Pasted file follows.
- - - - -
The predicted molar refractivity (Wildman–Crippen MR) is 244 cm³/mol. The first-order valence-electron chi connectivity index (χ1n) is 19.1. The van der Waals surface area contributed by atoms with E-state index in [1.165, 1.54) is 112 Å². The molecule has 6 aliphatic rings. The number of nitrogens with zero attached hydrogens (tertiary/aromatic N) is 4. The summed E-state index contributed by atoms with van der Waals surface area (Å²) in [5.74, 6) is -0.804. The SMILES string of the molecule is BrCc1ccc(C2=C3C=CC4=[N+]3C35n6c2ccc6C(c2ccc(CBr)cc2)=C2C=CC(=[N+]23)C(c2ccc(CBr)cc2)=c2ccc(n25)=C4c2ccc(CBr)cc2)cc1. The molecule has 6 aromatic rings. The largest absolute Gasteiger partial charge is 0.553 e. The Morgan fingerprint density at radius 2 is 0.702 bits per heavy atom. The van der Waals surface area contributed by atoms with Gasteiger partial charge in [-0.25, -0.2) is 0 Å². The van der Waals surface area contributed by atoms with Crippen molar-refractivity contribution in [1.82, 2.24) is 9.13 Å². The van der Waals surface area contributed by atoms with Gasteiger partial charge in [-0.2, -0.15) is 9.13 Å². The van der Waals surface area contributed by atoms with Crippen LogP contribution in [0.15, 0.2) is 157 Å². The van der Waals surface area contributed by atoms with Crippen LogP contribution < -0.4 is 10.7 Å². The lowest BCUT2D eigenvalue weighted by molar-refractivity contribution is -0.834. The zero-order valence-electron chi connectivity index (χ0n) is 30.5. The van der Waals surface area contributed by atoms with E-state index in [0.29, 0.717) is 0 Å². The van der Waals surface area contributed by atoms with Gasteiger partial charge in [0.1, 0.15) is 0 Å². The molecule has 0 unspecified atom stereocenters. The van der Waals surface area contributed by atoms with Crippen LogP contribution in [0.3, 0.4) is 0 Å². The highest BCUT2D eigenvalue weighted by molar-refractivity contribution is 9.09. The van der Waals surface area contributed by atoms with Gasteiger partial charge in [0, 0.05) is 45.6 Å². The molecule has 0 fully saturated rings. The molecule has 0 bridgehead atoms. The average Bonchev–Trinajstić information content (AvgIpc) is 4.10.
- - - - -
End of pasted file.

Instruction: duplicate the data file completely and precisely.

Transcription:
The predicted molar refractivity (Wildman–Crippen MR) is 244 cm³/mol. The first-order valence-electron chi connectivity index (χ1n) is 19.1. The van der Waals surface area contributed by atoms with E-state index in [1.165, 1.54) is 112 Å². The molecule has 6 aliphatic rings. The number of nitrogens with zero attached hydrogens (tertiary/aromatic N) is 4. The summed E-state index contributed by atoms with van der Waals surface area (Å²) in [5.74, 6) is -0.804. The SMILES string of the molecule is BrCc1ccc(C2=C3C=CC4=[N+]3C35n6c2ccc6C(c2ccc(CBr)cc2)=C2C=CC(=[N+]23)C(c2ccc(CBr)cc2)=c2ccc(n25)=C4c2ccc(CBr)cc2)cc1. The molecule has 6 aromatic rings. The largest absolute Gasteiger partial charge is 0.553 e. The Morgan fingerprint density at radius 2 is 0.702 bits per heavy atom. The van der Waals surface area contributed by atoms with Gasteiger partial charge in [-0.25, -0.2) is 0 Å². The van der Waals surface area contributed by atoms with Crippen molar-refractivity contribution in [1.82, 2.24) is 9.13 Å². The van der Waals surface area contributed by atoms with Gasteiger partial charge in [-0.2, -0.15) is 9.13 Å². The van der Waals surface area contributed by atoms with Crippen LogP contribution in [0.15, 0.2) is 157 Å². The van der Waals surface area contributed by atoms with Crippen LogP contribution < -0.4 is 10.7 Å². The lowest BCUT2D eigenvalue weighted by molar-refractivity contribution is -0.834. The zero-order valence-electron chi connectivity index (χ0n) is 30.5. The van der Waals surface area contributed by atoms with E-state index in [0.29, 0.717) is 0 Å². The van der Waals surface area contributed by atoms with Gasteiger partial charge in [0.1, 0.15) is 0 Å². The molecule has 0 unspecified atom stereocenters. The van der Waals surface area contributed by atoms with Crippen LogP contribution in [0.3, 0.4) is 0 Å². The highest BCUT2D eigenvalue weighted by molar-refractivity contribution is 9.09. The van der Waals surface area contributed by atoms with Gasteiger partial charge in [0, 0.05) is 45.6 Å². The molecule has 0 fully saturated rings. The molecule has 0 bridgehead atoms. The average Bonchev–Trinajstić information content (AvgIpc) is 4.10.